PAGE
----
Love between two women is a swaying hammock in Catherine Corsini’s tale of complicated romance in the wake of 70s feminism. Carole (Cécile de France) is the sunshine with whom Delphine (Izïa Higelin, a popular singer in France) understandably falls in love when she leaves her parent’s Limousin farm to pursue a life in Paris.

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Carole (Cécile de France)

The two meet in Carole’s feminist-group street-prank: running down a boulevard and pinching men’s bottoms. Carole is feisty and charismatic, and emboldened by her new friends and experiences, Delphine makes a pass at her. The two tumble into infatuation.

When Delphines’s father becomes ill and is unable to work she returns to the farm to help her mother. It isn’t long before lovesick Carole heads south too, and moves into the farmhouse as ‘her friend.’ The two spend a lot of time naked, farming together and trying to hide their relationship from the villagers.

Although Corsini digs deep and shows how duty and desire conflict, La Belle Saison is a light breeze, resisting at all times political polemic or a social history lesson about women’s rights.

Higelin’s performance is mellow and reflective, a cool pool that contrasts with de France’s impish energy. De France is resplendent with all the beauty and spin of a catherine-wheel. She’s giddy with love and intellectual passion, given to dancing and tactlessness.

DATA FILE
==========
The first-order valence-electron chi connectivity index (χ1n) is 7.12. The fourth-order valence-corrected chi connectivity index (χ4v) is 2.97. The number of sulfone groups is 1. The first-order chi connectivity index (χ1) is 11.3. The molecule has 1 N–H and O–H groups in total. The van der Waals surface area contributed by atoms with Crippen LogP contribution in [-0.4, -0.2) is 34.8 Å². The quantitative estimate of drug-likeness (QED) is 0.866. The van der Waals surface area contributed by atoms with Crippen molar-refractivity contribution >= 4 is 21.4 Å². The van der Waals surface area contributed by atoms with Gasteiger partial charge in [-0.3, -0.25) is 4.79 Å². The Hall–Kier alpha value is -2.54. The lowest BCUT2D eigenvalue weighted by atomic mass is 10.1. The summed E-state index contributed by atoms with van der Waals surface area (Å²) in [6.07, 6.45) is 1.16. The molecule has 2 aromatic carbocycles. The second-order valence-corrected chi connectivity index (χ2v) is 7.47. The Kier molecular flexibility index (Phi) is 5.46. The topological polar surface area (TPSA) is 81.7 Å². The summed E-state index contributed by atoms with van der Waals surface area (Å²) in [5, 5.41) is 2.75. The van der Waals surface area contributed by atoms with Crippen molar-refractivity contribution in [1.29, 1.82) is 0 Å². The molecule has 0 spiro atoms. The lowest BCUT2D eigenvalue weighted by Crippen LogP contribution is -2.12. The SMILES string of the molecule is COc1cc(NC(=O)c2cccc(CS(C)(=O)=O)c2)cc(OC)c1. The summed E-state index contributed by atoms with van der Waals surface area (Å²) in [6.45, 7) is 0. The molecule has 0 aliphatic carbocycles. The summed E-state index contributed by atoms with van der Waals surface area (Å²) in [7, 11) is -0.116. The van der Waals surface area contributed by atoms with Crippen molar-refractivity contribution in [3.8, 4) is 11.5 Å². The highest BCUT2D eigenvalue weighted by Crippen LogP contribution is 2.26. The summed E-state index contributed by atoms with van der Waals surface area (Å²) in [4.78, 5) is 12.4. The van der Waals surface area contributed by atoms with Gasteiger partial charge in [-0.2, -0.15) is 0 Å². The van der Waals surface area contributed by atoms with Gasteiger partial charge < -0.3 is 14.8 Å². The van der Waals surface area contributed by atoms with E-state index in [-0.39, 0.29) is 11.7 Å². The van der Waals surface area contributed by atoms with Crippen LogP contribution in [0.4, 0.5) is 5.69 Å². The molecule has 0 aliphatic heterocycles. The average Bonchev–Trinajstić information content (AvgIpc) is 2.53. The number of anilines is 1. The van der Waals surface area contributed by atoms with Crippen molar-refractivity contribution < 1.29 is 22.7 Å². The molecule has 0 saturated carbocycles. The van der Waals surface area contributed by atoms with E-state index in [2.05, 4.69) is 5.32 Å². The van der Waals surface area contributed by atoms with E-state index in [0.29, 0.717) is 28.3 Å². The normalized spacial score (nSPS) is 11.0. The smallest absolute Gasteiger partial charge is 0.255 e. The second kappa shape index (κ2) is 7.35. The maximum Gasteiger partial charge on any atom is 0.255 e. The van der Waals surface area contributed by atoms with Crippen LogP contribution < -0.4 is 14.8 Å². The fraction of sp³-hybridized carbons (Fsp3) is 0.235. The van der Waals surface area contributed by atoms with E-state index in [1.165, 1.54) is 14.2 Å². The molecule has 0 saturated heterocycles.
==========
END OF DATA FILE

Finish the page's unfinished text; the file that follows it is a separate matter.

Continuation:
Carole and Delphine are both heroines: brave, flawed and as radiant (and brief) as Summer.

Director: Catherine Corsini (2015)

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Coco Before Chanel

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Coco Chanel (Audrey Tautou) invents with an objective eye

Coco Before Chanel is a cinematic chessboard of personal politics and black and white design.  Of wild horses, reluctant pawns and bishops who refuse to oblige. The queen is of course Audrey Tautou’s Coco; and she observes their moves.

Director Anne Fontaine’s vision of Coco’s life before her enormous success is clean-lined and striking (like a Chanel dress), yet is as familiar as a photo-album.

Evocative images flick from one to another in the scenes that show her childhood: a young Coco in the Convent school, looking at the white sheets on dormitory beds and nuns’ black habits, and Coco gazing at other children being collected for the holidays, leaving her alone.